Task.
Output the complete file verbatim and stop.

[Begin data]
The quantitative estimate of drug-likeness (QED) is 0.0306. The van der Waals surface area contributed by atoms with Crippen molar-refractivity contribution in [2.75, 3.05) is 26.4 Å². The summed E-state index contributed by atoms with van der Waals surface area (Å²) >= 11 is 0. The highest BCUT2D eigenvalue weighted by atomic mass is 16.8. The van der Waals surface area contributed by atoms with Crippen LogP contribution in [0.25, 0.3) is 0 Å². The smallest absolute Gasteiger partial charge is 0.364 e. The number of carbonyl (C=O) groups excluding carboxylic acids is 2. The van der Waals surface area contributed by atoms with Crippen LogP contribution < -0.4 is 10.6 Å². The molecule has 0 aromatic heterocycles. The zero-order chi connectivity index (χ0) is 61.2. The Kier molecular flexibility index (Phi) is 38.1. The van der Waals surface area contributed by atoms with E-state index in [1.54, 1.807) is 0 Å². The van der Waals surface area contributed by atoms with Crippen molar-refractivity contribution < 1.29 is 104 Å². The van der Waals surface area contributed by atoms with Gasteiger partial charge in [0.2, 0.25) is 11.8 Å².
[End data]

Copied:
The quantitative estimate of drug-likeness (QED) is 0.0306. The van der Waals surface area contributed by atoms with Crippen molar-refractivity contribution in [2.75, 3.05) is 26.4 Å². The summed E-state index contributed by atoms with van der Waals surface area (Å²) >= 11 is 0. The highest BCUT2D eigenvalue weighted by atomic mass is 16.8. The van der Waals surface area contributed by atoms with Crippen LogP contribution in [0.25, 0.3) is 0 Å². The smallest absolute Gasteiger partial charge is 0.364 e. The number of carbonyl (C=O) groups excluding carboxylic acids is 2. The van der Waals surface area contributed by atoms with Crippen LogP contribution < -0.4 is 10.6 Å². The molecule has 0 aromatic heterocycles. The zero-order chi connectivity index (χ0) is 61.2. The Kier molecular flexibility index (Phi) is 38.1. The van der Waals surface area contributed by atoms with E-state index in [1.54, 1.807) is 0 Å². The van der Waals surface area contributed by atoms with Crippen molar-refractivity contribution < 1.29 is 104 Å². The van der Waals surface area contributed by atoms with Gasteiger partial charge in [0.2, 0.25) is 11.8 Å².